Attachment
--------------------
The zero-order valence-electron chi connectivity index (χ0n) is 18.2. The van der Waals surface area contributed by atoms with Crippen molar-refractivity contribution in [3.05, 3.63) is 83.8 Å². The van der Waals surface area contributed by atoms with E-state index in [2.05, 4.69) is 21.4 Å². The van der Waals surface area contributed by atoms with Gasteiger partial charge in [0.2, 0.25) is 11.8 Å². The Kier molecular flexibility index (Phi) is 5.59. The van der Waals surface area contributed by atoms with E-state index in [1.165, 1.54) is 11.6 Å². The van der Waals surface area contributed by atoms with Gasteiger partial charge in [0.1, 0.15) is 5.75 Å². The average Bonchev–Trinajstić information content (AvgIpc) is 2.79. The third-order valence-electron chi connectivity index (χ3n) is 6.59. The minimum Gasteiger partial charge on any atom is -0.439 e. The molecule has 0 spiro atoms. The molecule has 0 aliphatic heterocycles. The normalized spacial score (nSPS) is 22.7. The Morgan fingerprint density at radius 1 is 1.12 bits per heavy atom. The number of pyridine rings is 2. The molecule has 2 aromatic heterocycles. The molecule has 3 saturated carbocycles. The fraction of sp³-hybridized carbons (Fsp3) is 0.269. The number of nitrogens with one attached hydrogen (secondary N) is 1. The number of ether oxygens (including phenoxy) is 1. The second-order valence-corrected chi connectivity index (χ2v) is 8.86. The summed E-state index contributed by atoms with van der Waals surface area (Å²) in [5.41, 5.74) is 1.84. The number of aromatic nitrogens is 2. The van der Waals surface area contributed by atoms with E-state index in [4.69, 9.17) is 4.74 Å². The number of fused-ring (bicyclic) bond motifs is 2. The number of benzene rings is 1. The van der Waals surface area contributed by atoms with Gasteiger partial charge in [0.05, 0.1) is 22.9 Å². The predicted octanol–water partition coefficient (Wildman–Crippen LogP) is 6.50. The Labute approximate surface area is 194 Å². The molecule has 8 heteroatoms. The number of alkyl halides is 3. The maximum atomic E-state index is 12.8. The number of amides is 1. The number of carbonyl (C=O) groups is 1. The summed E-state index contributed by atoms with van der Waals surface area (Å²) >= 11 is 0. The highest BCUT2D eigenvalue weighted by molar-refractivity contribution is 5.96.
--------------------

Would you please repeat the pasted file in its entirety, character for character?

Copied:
The zero-order valence-electron chi connectivity index (χ0n) is 18.2. The van der Waals surface area contributed by atoms with Crippen molar-refractivity contribution in [3.05, 3.63) is 83.8 Å². The van der Waals surface area contributed by atoms with E-state index in [2.05, 4.69) is 21.4 Å². The van der Waals surface area contributed by atoms with Gasteiger partial charge in [0.2, 0.25) is 11.8 Å². The Kier molecular flexibility index (Phi) is 5.59. The van der Waals surface area contributed by atoms with E-state index in [1.165, 1.54) is 11.6 Å². The van der Waals surface area contributed by atoms with Gasteiger partial charge in [0.1, 0.15) is 5.75 Å². The average Bonchev–Trinajstić information content (AvgIpc) is 2.79. The third-order valence-electron chi connectivity index (χ3n) is 6.59. The minimum Gasteiger partial charge on any atom is -0.439 e. The molecule has 0 spiro atoms. The molecule has 0 aliphatic heterocycles. The normalized spacial score (nSPS) is 22.7. The Morgan fingerprint density at radius 1 is 1.12 bits per heavy atom. The number of pyridine rings is 2. The molecule has 2 aromatic heterocycles. The molecule has 3 saturated carbocycles. The fraction of sp³-hybridized carbons (Fsp3) is 0.269. The number of nitrogens with one attached hydrogen (secondary N) is 1. The number of ether oxygens (including phenoxy) is 1. The second-order valence-corrected chi connectivity index (χ2v) is 8.86. The summed E-state index contributed by atoms with van der Waals surface area (Å²) in [5.41, 5.74) is 1.84. The number of aromatic nitrogens is 2. The van der Waals surface area contributed by atoms with E-state index in [4.69, 9.17) is 4.74 Å². The number of fused-ring (bicyclic) bond motifs is 2. The number of benzene rings is 1. The van der Waals surface area contributed by atoms with Gasteiger partial charge in [0.05, 0.1) is 22.9 Å². The predicted octanol–water partition coefficient (Wildman–Crippen LogP) is 6.50. The Labute approximate surface area is 194 Å². The molecule has 8 heteroatoms. The number of alkyl halides is 3. The maximum atomic E-state index is 12.8. The number of amides is 1. The number of carbonyl (C=O) groups is 1. The summed E-state index contributed by atoms with van der Waals surface area (Å²) >= 11 is 0. The highest BCUT2D eigenvalue weighted by molar-refractivity contribution is 5.96.